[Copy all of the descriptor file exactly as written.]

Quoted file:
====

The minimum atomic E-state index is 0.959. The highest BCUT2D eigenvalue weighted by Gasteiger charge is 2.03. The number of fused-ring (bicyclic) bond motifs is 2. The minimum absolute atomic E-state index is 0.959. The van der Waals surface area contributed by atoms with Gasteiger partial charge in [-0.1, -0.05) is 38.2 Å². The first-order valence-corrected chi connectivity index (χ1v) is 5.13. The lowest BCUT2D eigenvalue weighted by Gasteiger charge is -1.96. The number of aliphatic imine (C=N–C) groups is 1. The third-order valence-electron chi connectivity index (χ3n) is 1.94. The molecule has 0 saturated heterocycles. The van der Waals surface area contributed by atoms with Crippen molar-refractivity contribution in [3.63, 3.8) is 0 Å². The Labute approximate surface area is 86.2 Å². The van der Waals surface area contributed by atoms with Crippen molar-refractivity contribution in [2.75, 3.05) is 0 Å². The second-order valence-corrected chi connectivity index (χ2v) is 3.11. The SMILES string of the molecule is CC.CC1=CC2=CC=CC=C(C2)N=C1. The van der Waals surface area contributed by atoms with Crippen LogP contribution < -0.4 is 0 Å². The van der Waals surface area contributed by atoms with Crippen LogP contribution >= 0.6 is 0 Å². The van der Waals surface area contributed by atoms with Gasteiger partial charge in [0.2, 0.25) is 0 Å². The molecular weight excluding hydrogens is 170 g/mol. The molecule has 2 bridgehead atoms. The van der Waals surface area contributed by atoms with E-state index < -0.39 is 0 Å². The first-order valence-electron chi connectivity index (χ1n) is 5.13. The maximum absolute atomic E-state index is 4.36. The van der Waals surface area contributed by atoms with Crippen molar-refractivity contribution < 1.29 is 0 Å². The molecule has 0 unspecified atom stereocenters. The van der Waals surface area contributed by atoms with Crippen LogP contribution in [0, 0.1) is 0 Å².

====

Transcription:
The minimum atomic E-state index is 0.959. The highest BCUT2D eigenvalue weighted by Gasteiger charge is 2.03. The number of fused-ring (bicyclic) bond motifs is 2. The minimum absolute atomic E-state index is 0.959. The van der Waals surface area contributed by atoms with Gasteiger partial charge in [-0.1, -0.05) is 38.2 Å². The first-order valence-corrected chi connectivity index (χ1v) is 5.13. The lowest BCUT2D eigenvalue weighted by Gasteiger charge is -1.96. The number of aliphatic imine (C=N–C) groups is 1. The third-order valence-electron chi connectivity index (χ3n) is 1.94. The molecule has 0 saturated heterocycles. The van der Waals surface area contributed by atoms with Crippen molar-refractivity contribution in [3.63, 3.8) is 0 Å². The Labute approximate surface area is 86.2 Å². The van der Waals surface area contributed by atoms with Crippen molar-refractivity contribution in [2.75, 3.05) is 0 Å². The second-order valence-corrected chi connectivity index (χ2v) is 3.11. The SMILES string of the molecule is CC.CC1=CC2=CC=CC=C(C2)N=C1. The van der Waals surface area contributed by atoms with Crippen LogP contribution < -0.4 is 0 Å². The van der Waals surface area contributed by atoms with Crippen LogP contribution >= 0.6 is 0 Å². The van der Waals surface area contributed by atoms with Gasteiger partial charge in [0.2, 0.25) is 0 Å². The molecular weight excluding hydrogens is 170 g/mol. The molecule has 2 bridgehead atoms. The van der Waals surface area contributed by atoms with E-state index < -0.39 is 0 Å². The first-order valence-electron chi connectivity index (χ1n) is 5.13. The maximum absolute atomic E-state index is 4.36. The van der Waals surface area contributed by atoms with Crippen molar-refractivity contribution < 1.29 is 0 Å². The molecule has 0 unspecified atom stereocenters. The van der Waals surface area contributed by atoms with Crippen LogP contribution in [0, 0.1) is 0 Å².